Restoring old Rally Cars

I am a second year Mechanical Engineering Student and a proud member of the Sunswift Vertically Integrated Project. Andrea HoldenMy interest in engineering started when I was quite young and continued all the way throughout high school with my family’s hobby of restoring old cars. Most of my school holidays involved being in the shed with greasy hands pulling apart old cars with my dad. Every year our family would go to a different Australian destination and tour one of the cars in our collection for a week (usually driving 600-800km per tour) with about 140 other pre-1918 cars. I guess “unique upbringing” is what comes to mind when I think about my childhood.

My family have always joked about “building memories” at the car restoration events we attended. At the time these events seemed really horrible but looking back I just laugh. I remember being 9 years old and driving in our windscreen-less and roof-less 1902 Thomas with Dad in Tasmania when it was 10 degrees and pouring down rain. Fast forward to morning tea, I broke down in torrential tears because I don’t think I’ve ever been that cold in my life. After morning tea, I drove in a separate car with a roof while my dad and two others managed to get lost and nearly ran out of fuel. That’s all the fun of it, right?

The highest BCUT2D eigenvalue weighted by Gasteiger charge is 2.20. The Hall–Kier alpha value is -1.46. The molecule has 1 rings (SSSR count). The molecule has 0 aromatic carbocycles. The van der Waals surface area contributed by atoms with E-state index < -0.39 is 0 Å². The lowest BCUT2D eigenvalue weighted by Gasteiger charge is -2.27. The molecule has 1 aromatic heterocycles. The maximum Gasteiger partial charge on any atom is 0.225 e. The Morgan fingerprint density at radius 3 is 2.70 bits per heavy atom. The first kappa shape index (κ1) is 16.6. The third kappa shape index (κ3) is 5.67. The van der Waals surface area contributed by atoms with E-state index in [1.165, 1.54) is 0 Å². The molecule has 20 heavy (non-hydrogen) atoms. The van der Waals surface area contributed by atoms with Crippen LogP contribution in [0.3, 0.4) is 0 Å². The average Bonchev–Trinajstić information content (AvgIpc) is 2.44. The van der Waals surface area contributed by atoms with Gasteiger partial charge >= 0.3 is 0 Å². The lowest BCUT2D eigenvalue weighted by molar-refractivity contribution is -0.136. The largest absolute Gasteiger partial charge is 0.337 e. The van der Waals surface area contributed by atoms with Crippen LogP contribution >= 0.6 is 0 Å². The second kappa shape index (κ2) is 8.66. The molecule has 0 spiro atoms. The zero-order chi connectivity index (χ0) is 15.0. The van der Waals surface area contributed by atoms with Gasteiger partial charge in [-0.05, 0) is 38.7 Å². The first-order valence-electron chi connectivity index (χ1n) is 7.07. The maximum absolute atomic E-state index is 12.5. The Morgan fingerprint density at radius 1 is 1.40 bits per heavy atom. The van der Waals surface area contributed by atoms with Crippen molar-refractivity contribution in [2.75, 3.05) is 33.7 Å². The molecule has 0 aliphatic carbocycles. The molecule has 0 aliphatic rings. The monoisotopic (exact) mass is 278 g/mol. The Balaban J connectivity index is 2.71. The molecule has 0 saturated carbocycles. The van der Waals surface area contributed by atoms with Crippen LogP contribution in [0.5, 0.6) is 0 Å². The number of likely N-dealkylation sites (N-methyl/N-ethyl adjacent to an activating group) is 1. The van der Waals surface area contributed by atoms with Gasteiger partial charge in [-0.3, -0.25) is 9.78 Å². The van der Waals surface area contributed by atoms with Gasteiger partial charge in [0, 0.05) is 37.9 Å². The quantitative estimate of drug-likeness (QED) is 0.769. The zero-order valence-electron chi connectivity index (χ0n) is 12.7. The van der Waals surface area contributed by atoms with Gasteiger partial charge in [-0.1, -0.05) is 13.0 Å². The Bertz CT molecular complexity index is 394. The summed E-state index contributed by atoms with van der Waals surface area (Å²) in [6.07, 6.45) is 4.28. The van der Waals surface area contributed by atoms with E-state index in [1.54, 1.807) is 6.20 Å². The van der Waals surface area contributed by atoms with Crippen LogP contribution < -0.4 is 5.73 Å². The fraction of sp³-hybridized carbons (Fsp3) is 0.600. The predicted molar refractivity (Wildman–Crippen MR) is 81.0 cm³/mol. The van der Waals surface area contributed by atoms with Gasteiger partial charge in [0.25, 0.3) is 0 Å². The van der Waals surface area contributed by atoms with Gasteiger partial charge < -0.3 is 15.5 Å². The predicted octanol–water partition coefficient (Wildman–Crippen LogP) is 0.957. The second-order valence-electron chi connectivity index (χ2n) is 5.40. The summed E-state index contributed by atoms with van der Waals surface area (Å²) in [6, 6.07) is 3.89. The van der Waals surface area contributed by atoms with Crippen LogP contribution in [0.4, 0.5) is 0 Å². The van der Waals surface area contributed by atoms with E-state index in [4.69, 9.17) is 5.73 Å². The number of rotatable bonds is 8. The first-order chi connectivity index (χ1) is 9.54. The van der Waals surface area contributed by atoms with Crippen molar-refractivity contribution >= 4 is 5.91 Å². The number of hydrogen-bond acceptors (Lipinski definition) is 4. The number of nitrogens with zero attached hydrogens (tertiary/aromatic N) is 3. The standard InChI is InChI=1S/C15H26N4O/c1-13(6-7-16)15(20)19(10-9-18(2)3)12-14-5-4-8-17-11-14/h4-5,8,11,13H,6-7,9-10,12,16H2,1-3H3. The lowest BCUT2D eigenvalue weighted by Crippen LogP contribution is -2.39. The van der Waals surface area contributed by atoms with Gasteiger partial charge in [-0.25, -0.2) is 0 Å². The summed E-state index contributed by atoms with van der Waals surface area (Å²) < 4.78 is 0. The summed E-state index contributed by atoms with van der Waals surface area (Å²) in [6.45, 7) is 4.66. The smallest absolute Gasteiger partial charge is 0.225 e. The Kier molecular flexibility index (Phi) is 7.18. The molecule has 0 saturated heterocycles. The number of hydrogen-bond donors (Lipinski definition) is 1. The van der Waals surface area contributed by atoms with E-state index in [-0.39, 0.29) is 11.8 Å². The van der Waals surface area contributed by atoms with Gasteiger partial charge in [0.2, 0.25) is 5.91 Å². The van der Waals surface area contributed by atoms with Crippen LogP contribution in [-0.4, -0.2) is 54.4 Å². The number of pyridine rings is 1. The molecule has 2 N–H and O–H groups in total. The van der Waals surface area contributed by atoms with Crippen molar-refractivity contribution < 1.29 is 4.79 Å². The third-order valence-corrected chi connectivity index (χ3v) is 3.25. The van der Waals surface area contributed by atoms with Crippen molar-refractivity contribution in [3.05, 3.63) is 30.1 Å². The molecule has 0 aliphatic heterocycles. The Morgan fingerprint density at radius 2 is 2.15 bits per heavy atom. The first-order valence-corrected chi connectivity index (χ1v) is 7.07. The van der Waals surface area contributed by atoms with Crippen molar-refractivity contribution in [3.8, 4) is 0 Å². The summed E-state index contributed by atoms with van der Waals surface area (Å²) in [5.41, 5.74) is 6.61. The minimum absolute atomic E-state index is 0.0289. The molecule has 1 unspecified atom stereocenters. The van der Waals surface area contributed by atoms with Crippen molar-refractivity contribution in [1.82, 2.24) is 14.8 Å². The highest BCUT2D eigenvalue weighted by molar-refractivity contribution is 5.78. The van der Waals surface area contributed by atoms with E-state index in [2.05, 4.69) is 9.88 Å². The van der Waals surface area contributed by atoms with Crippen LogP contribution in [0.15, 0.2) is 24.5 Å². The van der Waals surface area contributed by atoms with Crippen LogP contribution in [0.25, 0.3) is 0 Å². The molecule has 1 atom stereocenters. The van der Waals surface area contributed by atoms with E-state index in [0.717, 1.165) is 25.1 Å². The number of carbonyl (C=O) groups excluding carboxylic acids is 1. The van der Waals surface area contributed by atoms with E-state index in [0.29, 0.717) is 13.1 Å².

The rule with our 1902 Thomas (definitely my favourite car in Dad’s collection) always was, if I could crank start it, I could drive it. 15-year-old me was determined to make this happen, so on a rally in Robe, SA I finally started it and drove it the next day. It was awesome! There’s such a sense of achievement restoring a 100 year + car to its original form and then being able to drive it like a normal car – with extra quirks and nowhere near as much speed. 

At every rally, it’s inevitable that something would “break” in someone’s car. Usually it’s not a big deal and some duct tape or super glue will fix it.But sometimes a motor decides it isn’t happy and BOOM - your car is terminal for the week. I remember using araldite to glue our carburettor back together - I was amazed it held it together because it was literally in two pieces, but it got us through the rest of week, and we fixed it when we got home. I also remember hammering pieces of metal into the wooden spokes of the wheels because they were a little loose for comfort. Engineering on the fly, right? Unfortunately, that fix wasn’t as successful - I think we officially gave up on day five and had the wheels re-spoked that following year.

COVID has been pretty tough for the most part, but for me it gave an unexpected bonus, I had the opportunity to spend 2 months working with my dad on my 1915 Cadillac racer our current restoration project– I can’t wait to take it to Eastern Creek when it’s finished. Pulling apart the motor that had been sitting in a garage for 50 years and finding that somehow it wasn’t completely ruined surprised us both. 

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Photogallery

  • Andrea driving a restored car